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Chapter 6. Bond Markets. Bond and Bond Markets. Capital markets involve equity and debt instruments with maturities of more than one year Bonds are long-term debt obligations issued by corporations and government units Bond markets are markets in which bonds are issued and traded

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Chapter 6

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Chapter 6

Chapter 6

Bond Markets


Bond and bond markets

Bond and Bond Markets

Capital markets involve equity and debt instruments with maturities of more than one year

Bonds are long-term debt obligations issued by corporations and government units

Bond markets are markets in which bonds are issued and traded

Treasury notes (T-notes) and bonds (T-bonds)

Municipal bonds (Munis)

Corporate bonds


Bond market instruments outstanding 1994 2010

Bond Market Instruments Outstanding, 1994-2010

Bond Market Instruments


Treasury notes and bonds

Treasury Notes and Bonds

Treasury notes and bonds (T-notes and T-bonds) are issued by the U.S. Treasury to finance the national debt and other government expenditures

The annual federal deficit is equal to annual expenditures (G) less taxes (T) received

The national debt (ND) is the sum of historical annual federal deficits:


Current projected federal debt levels

Current & Projected Federal Debt Levels

Data Source: CBO


Treasury notes and bonds1

Treasury Notes and Bonds

Default risk free: backed by the full faith and credit of the U.S. government

Low returns: low interest rates (yields to maturity) reflect low default risk

Interest rate risk: because of their long maturity, T-notes and T-bonds experience wider price fluctuations than money market securities when interest rates change

Liquidity risk: older issued T-bonds and T-notes trade less frequently than newly issued T-bonds and T-notes


Treasury notes and bonds2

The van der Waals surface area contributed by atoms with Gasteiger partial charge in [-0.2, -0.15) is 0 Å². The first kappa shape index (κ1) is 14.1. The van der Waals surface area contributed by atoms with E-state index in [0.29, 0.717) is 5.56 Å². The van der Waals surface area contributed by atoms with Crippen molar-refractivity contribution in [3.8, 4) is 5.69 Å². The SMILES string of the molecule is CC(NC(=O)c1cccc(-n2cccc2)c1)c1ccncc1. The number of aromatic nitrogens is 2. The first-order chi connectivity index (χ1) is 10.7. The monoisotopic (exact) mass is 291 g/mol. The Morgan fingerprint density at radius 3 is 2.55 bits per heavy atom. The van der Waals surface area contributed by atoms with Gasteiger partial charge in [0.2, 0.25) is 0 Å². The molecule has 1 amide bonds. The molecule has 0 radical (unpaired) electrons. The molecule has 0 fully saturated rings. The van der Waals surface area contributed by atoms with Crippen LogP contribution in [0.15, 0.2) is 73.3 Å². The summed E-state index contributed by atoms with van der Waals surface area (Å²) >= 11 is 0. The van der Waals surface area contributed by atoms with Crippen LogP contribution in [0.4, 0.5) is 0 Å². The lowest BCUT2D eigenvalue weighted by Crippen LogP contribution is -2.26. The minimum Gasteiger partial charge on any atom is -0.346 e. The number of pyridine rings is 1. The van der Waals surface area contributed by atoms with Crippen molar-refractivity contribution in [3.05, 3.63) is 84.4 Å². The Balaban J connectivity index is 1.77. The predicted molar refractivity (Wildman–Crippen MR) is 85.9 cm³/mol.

Treasury Notes and Bonds

T-notes have original maturities from over 1 to 10 years

T-bonds have original maturities from over 10 years

Issued in minimum denominations (multiples) of $1,000

May be either fixed principal or inflation-indexed

inflation-indexed bonds are called Treasury Inflation Protection Securities (TIPS)

the principal value of TIPS is adjusted by the percentage change in the Consumer Price Index (CPI) every six months

Trade in very active secondary markets

Prices are quoted as percentages of face value, in 32nds


Sample treasury bond quote

Sample Treasury Bond Quote

Maturity mo/yr: Month and year, the bond matures November 15, 2017.

Coupon: Coupon rate of 4.250% or $42.50 per year but paid semiannually ($1,000 face).

Bid: The closing price per $100 of par the dealer will pay to buy the bond; the seller would receive this price from selling to the dealer. Prices are quoted in 32nds. In this case, 112:26 = 112 26/32% of $1,000 or $1,128.125.


Sample treasury bond quote1

Sample Treasury Bond Quote

Asked: The closing price per $100 of par the dealer requires to sell the bond; the buyer would pay this price to the dealer. In this case, 112:27 = 112 27/32% of $1,000 or $1,128.4375.

Chg: The change from the prior closing ASKED price in 32nds. In this case, the ASKED price increased thirteen 32nds from the prior quoted closing ask price.


Sample treasury bond quote2

Sample Treasury Bond Quote

Asked Yld = Promised compound yield rate if purchased at the Asked price. In this case, the yield is 2.3316%.


Treasury strips

Treasury STRIPS

Separate Trading of Registered Interest and Principal Securities (STRIPS), a.k.a. Treasury zero bonds or Treasury zero-coupon bonds